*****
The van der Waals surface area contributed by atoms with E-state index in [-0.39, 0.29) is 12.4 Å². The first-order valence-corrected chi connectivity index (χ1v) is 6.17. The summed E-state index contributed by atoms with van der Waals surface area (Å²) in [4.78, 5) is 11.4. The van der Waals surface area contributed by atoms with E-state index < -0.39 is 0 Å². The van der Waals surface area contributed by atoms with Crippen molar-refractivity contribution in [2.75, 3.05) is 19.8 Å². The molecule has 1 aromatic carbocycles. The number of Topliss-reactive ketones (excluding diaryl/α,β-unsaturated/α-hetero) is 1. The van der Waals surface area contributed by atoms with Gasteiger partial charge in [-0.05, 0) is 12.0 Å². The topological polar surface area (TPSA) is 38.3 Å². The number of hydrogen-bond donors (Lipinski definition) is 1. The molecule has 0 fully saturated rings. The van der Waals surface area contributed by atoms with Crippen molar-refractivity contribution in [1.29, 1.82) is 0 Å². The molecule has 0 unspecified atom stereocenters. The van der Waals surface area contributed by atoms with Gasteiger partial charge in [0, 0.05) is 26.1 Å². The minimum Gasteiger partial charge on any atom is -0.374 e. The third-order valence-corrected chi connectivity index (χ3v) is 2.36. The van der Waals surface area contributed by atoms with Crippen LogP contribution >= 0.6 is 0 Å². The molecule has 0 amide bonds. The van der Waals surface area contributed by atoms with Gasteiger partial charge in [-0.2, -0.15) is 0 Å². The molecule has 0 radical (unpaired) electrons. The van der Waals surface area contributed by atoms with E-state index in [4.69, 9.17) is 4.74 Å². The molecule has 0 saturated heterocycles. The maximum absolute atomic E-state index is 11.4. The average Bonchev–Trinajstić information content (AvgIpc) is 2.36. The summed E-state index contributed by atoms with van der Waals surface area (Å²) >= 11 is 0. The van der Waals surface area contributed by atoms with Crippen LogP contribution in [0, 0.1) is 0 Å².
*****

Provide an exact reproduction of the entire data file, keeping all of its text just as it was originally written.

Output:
The van der Waals surface area contributed by atoms with E-state index in [-0.39, 0.29) is 12.4 Å². The first-order valence-corrected chi connectivity index (χ1v) is 6.17. The summed E-state index contributed by atoms with van der Waals surface area (Å²) in [4.78, 5) is 11.4. The van der Waals surface area contributed by atoms with E-state index < -0.39 is 0 Å². The van der Waals surface area contributed by atoms with Crippen molar-refractivity contribution in [2.75, 3.05) is 19.8 Å². The molecule has 1 aromatic carbocycles. The number of Topliss-reactive ketones (excluding diaryl/α,β-unsaturated/α-hetero) is 1. The van der Waals surface area contributed by atoms with Gasteiger partial charge in [-0.05, 0) is 12.0 Å². The topological polar surface area (TPSA) is 38.3 Å². The number of hydrogen-bond donors (Lipinski definition) is 1. The molecule has 0 fully saturated rings. The van der Waals surface area contributed by atoms with Crippen molar-refractivity contribution in [1.29, 1.82) is 0 Å². The molecule has 0 unspecified atom stereocenters. The van der Waals surface area contributed by atoms with Gasteiger partial charge in [0, 0.05) is 26.1 Å². The minimum Gasteiger partial charge on any atom is -0.374 e. The third-order valence-corrected chi connectivity index (χ3v) is 2.36. The van der Waals surface area contributed by atoms with Crippen LogP contribution >= 0.6 is 0 Å². The molecule has 0 amide bonds. The van der Waals surface area contributed by atoms with Gasteiger partial charge in [-0.2, -0.15) is 0 Å². The molecule has 0 radical (unpaired) electrons. The van der Waals surface area contributed by atoms with E-state index in [4.69, 9.17) is 4.74 Å². The molecule has 0 saturated heterocycles. The maximum absolute atomic E-state index is 11.4. The average Bonchev–Trinajstić information content (AvgIpc) is 2.36. The summed E-state index contributed by atoms with van der Waals surface area (Å²) >= 11 is 0. The van der Waals surface area contributed by atoms with Crippen LogP contribution in [0, 0.1) is 0 Å².